Tuesday, May 20, 2008

Cost of Materials

I have been receiving email reports from around the Us from you the builders updating me on the availability and price of the materials for the Playhouse Coop. It seems that prices vary from region to region, making it impossible for me to estimate your costs.

Here in the Midwest, I used materials in my design that were affordable. IN your region, you may need to make some alterations in order to keep the coop in the affordable price range.

The metal standing seam roofing materials seems to be the most problematic. First, check out ABC Supply for a dealer nearest you. They will let you know the cost and if they will sell pre-cut sections. Also, consider not using the fancy color matched screws they offer and head to the local hardware store. A rubber grommet and screw can be purchased there for less. You will need to paint the heads if you want them to match the roofing color.

The big box lumber stores offer roofing options for a lower price. Corrugated rubberized materials can be purchased there.

The framing lumber I use is 5/4" cedar decking. 5/4" is really 1" thick but it is not a "one by six" rather a "5/4 by six deck board". I know it is confusing but that is the way the lumber is sized and I needed to be technical so you will be able to tell the lumber yard what you really want. The deck board measures 1" thick by 5 1/2" wide.

If the cedar is pricey in your area, consider using spruce, pine or fir (SPF). These are the standard 2 x 4s or 2 x 3s sold at the lumber yards or chain big bix stores. This wood will hold up for many years if treated and kept away from contact with the dirt. Consider using a rot resistant wood for the base only.

Wire prices also vary. While there are animals that have been known to tear through the traditional hexagonal chicken wire, it may by a suitable option if the price/risk ratio is right. In other words, if it is costing an arm and half a leg to buy the 100' roll of 1" galvanized wire for the covering, consider the risks and use the more available and less expensive poultry cloth or chicken wire. You may need to add a couple of extra vertical studs to have a seam where you can attach the wire. This still might save some money. I contacted online the Mazel company to find a dealer locally. Here in the farm Midwest, these supplies are available at a lower cost than other regions.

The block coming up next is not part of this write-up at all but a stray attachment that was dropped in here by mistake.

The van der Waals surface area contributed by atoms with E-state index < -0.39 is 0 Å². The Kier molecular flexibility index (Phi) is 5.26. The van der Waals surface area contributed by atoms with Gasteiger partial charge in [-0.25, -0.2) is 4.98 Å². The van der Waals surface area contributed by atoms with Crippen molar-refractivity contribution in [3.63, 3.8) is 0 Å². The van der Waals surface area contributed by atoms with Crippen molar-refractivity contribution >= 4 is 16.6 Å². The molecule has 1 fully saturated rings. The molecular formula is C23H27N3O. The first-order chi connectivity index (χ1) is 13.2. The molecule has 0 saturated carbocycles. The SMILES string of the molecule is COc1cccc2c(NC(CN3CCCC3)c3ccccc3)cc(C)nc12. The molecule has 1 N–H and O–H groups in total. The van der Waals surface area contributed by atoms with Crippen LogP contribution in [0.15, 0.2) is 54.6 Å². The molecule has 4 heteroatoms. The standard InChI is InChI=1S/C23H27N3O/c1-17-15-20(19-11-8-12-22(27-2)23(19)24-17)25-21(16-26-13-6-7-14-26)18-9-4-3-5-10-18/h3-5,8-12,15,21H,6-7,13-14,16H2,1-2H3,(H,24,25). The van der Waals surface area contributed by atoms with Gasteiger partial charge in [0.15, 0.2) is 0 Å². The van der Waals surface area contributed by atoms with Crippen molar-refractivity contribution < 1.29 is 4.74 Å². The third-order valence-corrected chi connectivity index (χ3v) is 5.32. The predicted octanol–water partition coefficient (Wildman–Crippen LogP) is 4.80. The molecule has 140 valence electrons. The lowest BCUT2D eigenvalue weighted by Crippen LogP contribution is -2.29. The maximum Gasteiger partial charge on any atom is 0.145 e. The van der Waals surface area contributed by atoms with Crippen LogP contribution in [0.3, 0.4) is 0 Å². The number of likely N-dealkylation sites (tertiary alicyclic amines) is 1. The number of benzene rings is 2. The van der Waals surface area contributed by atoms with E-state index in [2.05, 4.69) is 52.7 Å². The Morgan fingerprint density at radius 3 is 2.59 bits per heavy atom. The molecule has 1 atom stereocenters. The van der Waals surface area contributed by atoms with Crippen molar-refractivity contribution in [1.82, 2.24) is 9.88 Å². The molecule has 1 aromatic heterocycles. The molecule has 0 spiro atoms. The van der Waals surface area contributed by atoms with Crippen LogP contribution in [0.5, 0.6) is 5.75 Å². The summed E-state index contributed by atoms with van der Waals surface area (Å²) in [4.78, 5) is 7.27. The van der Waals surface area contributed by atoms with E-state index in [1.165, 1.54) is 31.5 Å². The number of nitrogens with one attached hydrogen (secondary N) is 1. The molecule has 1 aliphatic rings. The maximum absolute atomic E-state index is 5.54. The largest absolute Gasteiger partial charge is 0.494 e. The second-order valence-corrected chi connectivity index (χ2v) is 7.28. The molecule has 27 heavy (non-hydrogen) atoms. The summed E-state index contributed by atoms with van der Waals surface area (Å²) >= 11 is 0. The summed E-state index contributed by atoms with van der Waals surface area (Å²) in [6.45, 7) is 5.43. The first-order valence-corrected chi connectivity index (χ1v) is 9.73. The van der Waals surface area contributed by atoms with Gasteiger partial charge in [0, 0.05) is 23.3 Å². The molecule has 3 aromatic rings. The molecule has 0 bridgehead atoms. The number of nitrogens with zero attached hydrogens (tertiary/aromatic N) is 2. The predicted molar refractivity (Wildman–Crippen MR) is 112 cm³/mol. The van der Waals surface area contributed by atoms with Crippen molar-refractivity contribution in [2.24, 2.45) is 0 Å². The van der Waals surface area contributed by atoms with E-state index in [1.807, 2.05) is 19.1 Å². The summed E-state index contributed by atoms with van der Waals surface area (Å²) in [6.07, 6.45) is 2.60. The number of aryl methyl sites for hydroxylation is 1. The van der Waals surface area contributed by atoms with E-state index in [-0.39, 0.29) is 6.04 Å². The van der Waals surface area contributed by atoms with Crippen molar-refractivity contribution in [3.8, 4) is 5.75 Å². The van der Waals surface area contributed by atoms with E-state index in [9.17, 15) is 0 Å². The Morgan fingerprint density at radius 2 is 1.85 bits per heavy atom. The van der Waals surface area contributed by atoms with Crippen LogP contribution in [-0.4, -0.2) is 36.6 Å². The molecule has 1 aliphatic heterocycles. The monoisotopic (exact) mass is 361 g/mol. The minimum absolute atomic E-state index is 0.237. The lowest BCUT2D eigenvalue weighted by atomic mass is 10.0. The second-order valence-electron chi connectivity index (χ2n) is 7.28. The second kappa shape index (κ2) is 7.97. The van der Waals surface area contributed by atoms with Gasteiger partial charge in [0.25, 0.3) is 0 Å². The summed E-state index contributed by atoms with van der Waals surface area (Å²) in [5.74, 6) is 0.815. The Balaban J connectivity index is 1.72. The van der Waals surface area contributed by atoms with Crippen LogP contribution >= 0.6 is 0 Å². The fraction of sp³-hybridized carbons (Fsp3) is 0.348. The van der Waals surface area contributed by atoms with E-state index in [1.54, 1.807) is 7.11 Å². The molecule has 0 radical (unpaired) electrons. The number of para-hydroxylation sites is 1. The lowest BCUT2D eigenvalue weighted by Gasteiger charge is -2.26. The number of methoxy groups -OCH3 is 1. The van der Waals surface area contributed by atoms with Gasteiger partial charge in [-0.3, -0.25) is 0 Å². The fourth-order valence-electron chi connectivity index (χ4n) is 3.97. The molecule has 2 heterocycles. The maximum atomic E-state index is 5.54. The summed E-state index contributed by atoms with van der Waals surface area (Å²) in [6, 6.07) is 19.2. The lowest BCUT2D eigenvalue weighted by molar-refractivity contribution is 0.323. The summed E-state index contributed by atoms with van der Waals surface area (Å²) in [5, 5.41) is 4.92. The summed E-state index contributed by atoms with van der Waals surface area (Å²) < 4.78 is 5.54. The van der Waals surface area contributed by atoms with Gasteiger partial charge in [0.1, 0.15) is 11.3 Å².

Finally, the wire on the bottom may not be necessary either. If it means purchasing an extra roll of wire and having the rest sit in your garage, then perhaps there are less expensive ways to secure the coop from digging predators. Use your judgment and your imagination. Some have burried a 12" wide fence around the perimeter of the coop to discourage diggers.

Please keep me posted on what you find for materials in your area. I will post your findings in an attempt to keep others updatedPublish Post on what to expect.

Best of Building Success!!

Wednesday, May 14, 2008

Coop Construction Times and Experience Needed

Many have asked me to calculate the number of hours it takes to construct the coop. I frankly never know how to answer this. Even among skilled builders times vary. For the 4 x 8 coop, I think that amateur builder will need a couple of weekends to construct the coop. Planning is the key to making the most of your time. Spend some time looking over the plans with someone from you lumber yard BEFORE the building day arrives. Having all the materials at hand makes the job so much more enjoyable and certainly keeps the builders happy.

Another question is the skill level. I would say that overall this is a beginner to intermediate project. It would not be the first project I would recommend to first time- builders. There are too many moving parts involved! However, with the aid of a more experienced builder on engineer minded person, many have successfully finished this project with very little previous experience. Because a certain skill level is needed, you will notice that the plans do not take you through the construction stages in a step-by-step fashion. I don't want to discourage builders, but I neither want to pretend that I am able to guide you through the entire process. The plans are just that, design ideas that will allow you to put your creative problem solving skills to use on a basic design.